Graduations in First Degree Courses in Public Universities by fields of Study, 2004/2005
More students are graduating from Arts disciplines than the Sciences-but % Arts graduates declining;
Also, more female graduates than males in both the Arts and the Sciences
100 43,826 27,739 16,087 Total 16.85 7,405 5,571 1,625 309 2,962 2,043 769 150 4,443 3,528 756 159 Technical Engineering Architecture, Town Planning and Survey Others 28.75 12,589 1,506 465 5,160 4,328 1,130 8,196 1,015 307 3,458 2,672 744 4,393 481 158 1,702 1,656 386 Science Medicine and Dentistry Agricultural Sciences Natural Sciences IT and Computer Sci Others 54.50 23,832 6,800 13,910 1,209 1,913 16,581 4,815 9,710 738 1,318 7,251 1,985 4,200 471 595 Arts Arts and Humanities Economics & Business Law Others Total Female Male Percentage Number of Graduates Course
Stocktake 1: Education in STI Increase in students registration for science and mathematics at SPM and STPM levels; Decline in proportion of Arts students in first-degree enrolment in public IHLs Sharp increase in postgraduate enrolment and graduation where Arts students predominate. Ratio of PG to UG enrolment increased from 1: 14 (1994) to 1: 6.7 in 2004; First degree enrolment at private HEIs almost 50% that of public IHLs; More women enrolment and graduates at first-degree level in both Arts and Sciences
Malaysia’s contribution to global scientific publications is low – both in terms of output as well as quality; stagnant global share (0.09%);
growth in output for some strategic fields such as Applied Physics/Condensed Matter/Materials Science and Material Science & Engineering as well as in Biotechnology and Applied Microbiology;
Huge gap in publishing between IHLs and GRIs;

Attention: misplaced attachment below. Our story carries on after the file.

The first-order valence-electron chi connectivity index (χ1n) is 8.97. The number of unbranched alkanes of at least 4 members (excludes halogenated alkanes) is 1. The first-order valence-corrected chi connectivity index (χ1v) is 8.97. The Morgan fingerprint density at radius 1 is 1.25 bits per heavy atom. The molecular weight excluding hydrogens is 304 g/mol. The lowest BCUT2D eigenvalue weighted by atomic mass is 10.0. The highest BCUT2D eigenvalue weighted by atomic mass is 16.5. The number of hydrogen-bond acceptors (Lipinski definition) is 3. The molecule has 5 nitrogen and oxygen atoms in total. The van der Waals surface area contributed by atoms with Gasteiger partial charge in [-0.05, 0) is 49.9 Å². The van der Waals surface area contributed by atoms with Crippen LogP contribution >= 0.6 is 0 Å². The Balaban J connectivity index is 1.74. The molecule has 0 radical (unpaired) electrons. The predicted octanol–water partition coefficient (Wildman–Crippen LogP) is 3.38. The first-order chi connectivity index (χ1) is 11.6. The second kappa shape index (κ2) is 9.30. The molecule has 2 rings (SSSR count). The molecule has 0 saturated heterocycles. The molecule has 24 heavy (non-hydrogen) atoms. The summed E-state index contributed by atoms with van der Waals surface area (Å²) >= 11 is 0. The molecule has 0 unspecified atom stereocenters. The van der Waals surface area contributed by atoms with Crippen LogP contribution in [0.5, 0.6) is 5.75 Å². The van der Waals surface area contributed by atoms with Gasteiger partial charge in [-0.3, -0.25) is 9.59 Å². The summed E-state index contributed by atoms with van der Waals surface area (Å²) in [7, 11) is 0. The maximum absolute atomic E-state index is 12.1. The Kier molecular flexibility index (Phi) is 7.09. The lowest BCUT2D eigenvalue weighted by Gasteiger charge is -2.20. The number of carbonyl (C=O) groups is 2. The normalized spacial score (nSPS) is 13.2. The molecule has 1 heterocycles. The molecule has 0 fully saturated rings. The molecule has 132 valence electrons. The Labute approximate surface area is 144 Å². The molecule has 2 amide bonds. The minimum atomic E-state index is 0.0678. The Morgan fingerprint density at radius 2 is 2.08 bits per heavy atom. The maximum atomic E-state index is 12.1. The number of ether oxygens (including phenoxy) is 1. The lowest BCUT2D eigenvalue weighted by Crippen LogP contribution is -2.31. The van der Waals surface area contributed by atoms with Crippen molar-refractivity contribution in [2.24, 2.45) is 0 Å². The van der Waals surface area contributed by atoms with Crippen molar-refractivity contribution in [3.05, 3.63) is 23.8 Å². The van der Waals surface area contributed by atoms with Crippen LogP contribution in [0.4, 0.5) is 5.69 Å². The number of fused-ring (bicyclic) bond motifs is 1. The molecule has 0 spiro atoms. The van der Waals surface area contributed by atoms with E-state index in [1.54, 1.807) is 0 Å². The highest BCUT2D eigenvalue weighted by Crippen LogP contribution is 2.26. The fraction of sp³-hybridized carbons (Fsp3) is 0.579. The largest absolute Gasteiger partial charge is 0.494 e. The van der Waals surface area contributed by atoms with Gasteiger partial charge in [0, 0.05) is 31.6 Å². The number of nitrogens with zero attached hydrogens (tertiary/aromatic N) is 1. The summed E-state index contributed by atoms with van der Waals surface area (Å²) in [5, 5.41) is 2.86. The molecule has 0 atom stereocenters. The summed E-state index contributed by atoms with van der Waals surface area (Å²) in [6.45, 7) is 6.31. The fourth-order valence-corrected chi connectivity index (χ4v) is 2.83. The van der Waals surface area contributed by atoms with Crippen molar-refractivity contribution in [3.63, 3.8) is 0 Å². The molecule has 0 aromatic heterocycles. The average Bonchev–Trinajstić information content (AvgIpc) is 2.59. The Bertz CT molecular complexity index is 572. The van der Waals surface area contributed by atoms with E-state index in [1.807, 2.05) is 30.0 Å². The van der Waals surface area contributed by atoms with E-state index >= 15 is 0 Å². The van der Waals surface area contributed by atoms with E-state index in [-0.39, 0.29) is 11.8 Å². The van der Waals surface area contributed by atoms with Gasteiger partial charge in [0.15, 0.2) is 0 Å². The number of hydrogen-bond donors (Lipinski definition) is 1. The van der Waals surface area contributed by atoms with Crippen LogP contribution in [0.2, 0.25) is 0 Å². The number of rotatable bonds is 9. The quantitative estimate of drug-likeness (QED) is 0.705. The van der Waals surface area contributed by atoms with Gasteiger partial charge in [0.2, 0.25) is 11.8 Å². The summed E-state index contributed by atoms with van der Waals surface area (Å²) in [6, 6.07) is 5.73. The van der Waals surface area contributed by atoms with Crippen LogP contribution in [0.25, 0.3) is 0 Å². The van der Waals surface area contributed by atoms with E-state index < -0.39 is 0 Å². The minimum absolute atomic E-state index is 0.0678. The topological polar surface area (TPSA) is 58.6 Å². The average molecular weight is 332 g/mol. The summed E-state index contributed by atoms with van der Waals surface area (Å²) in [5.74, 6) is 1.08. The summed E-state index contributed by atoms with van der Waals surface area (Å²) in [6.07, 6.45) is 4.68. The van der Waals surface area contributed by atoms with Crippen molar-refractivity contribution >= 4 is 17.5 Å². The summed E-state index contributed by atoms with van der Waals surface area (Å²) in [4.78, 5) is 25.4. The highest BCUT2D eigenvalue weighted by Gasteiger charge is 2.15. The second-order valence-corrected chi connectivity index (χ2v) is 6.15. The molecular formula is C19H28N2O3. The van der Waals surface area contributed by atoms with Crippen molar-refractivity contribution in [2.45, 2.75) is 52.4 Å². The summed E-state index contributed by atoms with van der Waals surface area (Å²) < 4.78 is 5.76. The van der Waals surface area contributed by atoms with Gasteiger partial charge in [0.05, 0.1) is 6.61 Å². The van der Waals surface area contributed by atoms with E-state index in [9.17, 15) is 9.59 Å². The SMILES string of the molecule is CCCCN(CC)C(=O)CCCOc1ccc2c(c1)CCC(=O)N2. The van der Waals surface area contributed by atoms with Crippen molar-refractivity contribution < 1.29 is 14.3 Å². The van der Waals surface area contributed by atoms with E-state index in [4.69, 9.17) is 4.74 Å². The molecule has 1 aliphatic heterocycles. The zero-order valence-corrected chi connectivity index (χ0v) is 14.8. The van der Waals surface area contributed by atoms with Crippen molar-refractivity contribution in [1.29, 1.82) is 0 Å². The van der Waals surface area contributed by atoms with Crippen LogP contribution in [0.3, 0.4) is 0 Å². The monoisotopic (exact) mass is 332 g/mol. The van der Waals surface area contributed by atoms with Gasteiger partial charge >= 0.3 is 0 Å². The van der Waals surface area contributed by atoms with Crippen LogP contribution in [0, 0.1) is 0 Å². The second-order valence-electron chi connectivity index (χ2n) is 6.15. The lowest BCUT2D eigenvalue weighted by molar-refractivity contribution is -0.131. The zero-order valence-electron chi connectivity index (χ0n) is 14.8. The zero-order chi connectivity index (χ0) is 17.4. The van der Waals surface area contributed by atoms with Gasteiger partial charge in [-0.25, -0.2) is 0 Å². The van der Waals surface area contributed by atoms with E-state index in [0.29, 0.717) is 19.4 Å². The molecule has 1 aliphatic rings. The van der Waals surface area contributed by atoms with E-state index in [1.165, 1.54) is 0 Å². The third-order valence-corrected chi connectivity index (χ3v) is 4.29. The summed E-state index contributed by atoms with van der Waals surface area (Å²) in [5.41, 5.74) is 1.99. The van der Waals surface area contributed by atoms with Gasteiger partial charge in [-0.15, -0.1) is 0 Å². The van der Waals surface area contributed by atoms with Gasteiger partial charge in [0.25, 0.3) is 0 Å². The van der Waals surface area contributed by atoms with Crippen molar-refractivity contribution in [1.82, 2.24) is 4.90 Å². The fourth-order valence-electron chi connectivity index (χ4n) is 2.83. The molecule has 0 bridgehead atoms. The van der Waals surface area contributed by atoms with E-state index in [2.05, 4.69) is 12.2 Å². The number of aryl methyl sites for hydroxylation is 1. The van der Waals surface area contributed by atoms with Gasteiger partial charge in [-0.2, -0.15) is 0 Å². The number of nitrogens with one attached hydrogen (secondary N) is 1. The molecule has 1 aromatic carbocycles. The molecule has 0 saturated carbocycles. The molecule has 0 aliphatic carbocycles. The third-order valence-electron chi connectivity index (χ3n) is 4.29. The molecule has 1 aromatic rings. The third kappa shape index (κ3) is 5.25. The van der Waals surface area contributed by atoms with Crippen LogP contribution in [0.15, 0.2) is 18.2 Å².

Publishing in top journals is minimal.
Patent Applications Filed in Malaysia by Malaysians and Non-Malaysians for period 1996 – 2000 and 2001 – 2005 1996-2000 2001-2005 Variation (Percentage increase or decrease during the two 5-year period under review) Malaysians 1,017 2,013 + 97.9% Non-Malaysians 29,039 25,648 - 11.7% Total applications 30,056 27,661 -8%
Patents Granted to Malaysians and Non-Malaysians by the Intellectual Property Corporation of Malaysia (MyIPO) for period 1996 – 2000 and 2001 – 2005 1996 - 2000 2001 - 2005 Variation (Percentage increase or decrease during the two 5-year period under review) Malaysians 215 142 - 34% Non-Malaysians 4,067 9,253 +127% Total granted 4,282 9,395 +119%
Time Taken For Obtaining a Patent in Selected Countries Source: Manual For the Handling of Applications for Patents, Designs and Trade Marks Throughout the World, Kluwer Law International, 2005 and Guide For Applicants Issued by the Various National Patent Offices Applicant must provide the US Patent Office all the disclosures in order to expedite grant . 3-4 years United States Request for examination must be filed within 2 years from the filing date of the UK Patent application. 4 years United Kingdom Request for examination must be filed within 2 years from the filing date of the Singapore Patent application 2-4 years Singapore Request for examination must be filed within 2 years from the filing date of the Malaysian Patent application 4-5 years Malaysia Request for examination can be filed up to 7 years from the filing date of the Japanese Patent application 7-12 years Japan Request for examination must be filed within 2 years from the filing date of the European Patent application 7 – 8 years European Patent Office Remarks Time Taken Country
119% increase in patents granted for period 2001-2005 over previous 5 year period
Declining number (142) of patents granted to Malaysians although applications have increased;
Patenting activity abroad insignificant;
Time taken for obtaining a patent (4 - 5 years) behind that of Korea, Singapore and US
Number of Computer per 1000 people in Malaysia and Selected Countries, 2004 Source: Computer Industry Almanac, IMD World Competitiveness Report 2005 Computer ownership in Malaysia highest in ASEAN (after Singapore) but well below that of developed countries
Number of Internet Users per 1000 people in Malaysia and Selected Countries, 2004 Source: Computer Industry Almanac, IMD World Competitiveness Report 2005
Surge in cellular phone subscription while decline in DEL segment;
Steady increase in Internet usage although largely (88%) through dial-up;
Similar upward trend in computer ownership;
Expansion in e-commerce transactions;
Malaysia’s declining share of global ICT market
Stocktake 10: Public Awareness of Science and Technology Malaysia .